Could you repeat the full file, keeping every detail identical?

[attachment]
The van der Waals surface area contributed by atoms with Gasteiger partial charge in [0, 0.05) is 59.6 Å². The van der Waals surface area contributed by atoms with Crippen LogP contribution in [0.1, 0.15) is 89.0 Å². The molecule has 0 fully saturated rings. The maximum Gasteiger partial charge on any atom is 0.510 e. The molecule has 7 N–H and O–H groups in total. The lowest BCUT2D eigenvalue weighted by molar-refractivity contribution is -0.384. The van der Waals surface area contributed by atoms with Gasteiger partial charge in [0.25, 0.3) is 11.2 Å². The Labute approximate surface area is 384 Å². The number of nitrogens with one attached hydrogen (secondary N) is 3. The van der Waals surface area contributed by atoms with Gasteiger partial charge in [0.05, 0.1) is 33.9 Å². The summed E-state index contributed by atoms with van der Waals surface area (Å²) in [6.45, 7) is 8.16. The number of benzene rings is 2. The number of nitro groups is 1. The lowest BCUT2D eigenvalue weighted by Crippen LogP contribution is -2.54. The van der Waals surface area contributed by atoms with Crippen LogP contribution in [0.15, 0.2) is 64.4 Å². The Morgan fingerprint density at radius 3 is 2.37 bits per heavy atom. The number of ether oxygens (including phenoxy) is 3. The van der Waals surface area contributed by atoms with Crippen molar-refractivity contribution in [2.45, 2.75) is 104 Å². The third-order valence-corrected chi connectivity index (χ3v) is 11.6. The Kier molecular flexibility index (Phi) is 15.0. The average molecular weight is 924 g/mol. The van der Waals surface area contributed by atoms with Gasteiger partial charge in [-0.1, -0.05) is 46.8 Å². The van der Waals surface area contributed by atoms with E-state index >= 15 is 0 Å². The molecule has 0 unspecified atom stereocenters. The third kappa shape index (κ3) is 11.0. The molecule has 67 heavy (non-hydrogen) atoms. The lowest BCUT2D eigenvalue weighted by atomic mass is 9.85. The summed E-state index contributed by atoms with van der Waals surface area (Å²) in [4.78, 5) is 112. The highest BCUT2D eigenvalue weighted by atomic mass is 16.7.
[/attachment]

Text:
The van der Waals surface area contributed by atoms with Gasteiger partial charge in [0, 0.05) is 59.6 Å². The van der Waals surface area contributed by atoms with Crippen LogP contribution in [0.1, 0.15) is 89.0 Å². The molecule has 0 fully saturated rings. The maximum Gasteiger partial charge on any atom is 0.510 e. The molecule has 7 N–H and O–H groups in total. The lowest BCUT2D eigenvalue weighted by molar-refractivity contribution is -0.384. The van der Waals surface area contributed by atoms with Gasteiger partial charge in [0.25, 0.3) is 11.2 Å². The Labute approximate surface area is 384 Å². The number of nitrogens with one attached hydrogen (secondary N) is 3. The van der Waals surface area contributed by atoms with Gasteiger partial charge in [0.05, 0.1) is 33.9 Å². The summed E-state index contributed by atoms with van der Waals surface area (Å²) in [6.45, 7) is 8.16. The number of benzene rings is 2. The number of nitro groups is 1. The lowest BCUT2D eigenvalue weighted by Crippen LogP contribution is -2.54. The van der Waals surface area contributed by atoms with Crippen LogP contribution in [0.15, 0.2) is 64.4 Å². The Morgan fingerprint density at radius 3 is 2.37 bits per heavy atom. The number of ether oxygens (including phenoxy) is 3. The van der Waals surface area contributed by atoms with Crippen molar-refractivity contribution in [2.45, 2.75) is 104 Å². The third-order valence-corrected chi connectivity index (χ3v) is 11.6. The Kier molecular flexibility index (Phi) is 15.0. The average molecular weight is 924 g/mol. The van der Waals surface area contributed by atoms with Gasteiger partial charge in [-0.1, -0.05) is 46.8 Å². The van der Waals surface area contributed by atoms with E-state index >= 15 is 0 Å². The molecule has 0 unspecified atom stereocenters. The third kappa shape index (κ3) is 11.0. The molecule has 67 heavy (non-hydrogen) atoms. The lowest BCUT2D eigenvalue weighted by atomic mass is 9.85. The summed E-state index contributed by atoms with van der Waals surface area (Å²) in [4.78, 5) is 112. The highest BCUT2D eigenvalue weighted by atomic mass is 16.7.